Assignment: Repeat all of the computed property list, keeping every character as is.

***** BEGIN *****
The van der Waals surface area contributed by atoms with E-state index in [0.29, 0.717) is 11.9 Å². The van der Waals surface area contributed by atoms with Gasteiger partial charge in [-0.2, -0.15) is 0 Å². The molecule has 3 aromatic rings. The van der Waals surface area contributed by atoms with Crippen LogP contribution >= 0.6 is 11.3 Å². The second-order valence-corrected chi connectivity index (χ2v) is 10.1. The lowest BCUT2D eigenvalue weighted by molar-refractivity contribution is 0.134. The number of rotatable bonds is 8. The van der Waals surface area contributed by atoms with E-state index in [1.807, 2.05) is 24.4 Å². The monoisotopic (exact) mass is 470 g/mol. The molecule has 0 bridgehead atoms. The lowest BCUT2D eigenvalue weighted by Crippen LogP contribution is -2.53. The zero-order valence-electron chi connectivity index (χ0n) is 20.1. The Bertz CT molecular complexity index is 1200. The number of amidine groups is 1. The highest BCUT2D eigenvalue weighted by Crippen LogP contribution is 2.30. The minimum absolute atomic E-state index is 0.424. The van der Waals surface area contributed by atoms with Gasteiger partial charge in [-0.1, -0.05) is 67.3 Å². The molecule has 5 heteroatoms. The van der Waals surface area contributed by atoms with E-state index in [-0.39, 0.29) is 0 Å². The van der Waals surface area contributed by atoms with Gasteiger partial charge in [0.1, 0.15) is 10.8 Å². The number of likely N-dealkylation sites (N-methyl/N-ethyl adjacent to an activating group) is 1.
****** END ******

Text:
The van der Waals surface area contributed by atoms with E-state index in [0.29, 0.717) is 11.9 Å². The van der Waals surface area contributed by atoms with Gasteiger partial charge in [-0.2, -0.15) is 0 Å². The molecule has 3 aromatic rings. The van der Waals surface area contributed by atoms with Crippen LogP contribution >= 0.6 is 11.3 Å². The second-order valence-corrected chi connectivity index (χ2v) is 10.1. The lowest BCUT2D eigenvalue weighted by molar-refractivity contribution is 0.134. The number of rotatable bonds is 8. The van der Waals surface area contributed by atoms with E-state index in [1.807, 2.05) is 24.4 Å². The monoisotopic (exact) mass is 470 g/mol. The molecule has 0 bridgehead atoms. The lowest BCUT2D eigenvalue weighted by Crippen LogP contribution is -2.53. The zero-order valence-electron chi connectivity index (χ0n) is 20.1. The Bertz CT molecular complexity index is 1200. The number of amidine groups is 1. The highest BCUT2D eigenvalue weighted by Crippen LogP contribution is 2.30. The minimum absolute atomic E-state index is 0.424. The van der Waals surface area contributed by atoms with Gasteiger partial charge in [-0.1, -0.05) is 67.3 Å². The molecule has 5 heteroatoms. The van der Waals surface area contributed by atoms with E-state index in [-0.39, 0.29) is 0 Å². The van der Waals surface area contributed by atoms with Gasteiger partial charge in [0.1, 0.15) is 10.8 Å². The number of likely N-dealkylation sites (N-methyl/N-ethyl adjacent to an activating group) is 1.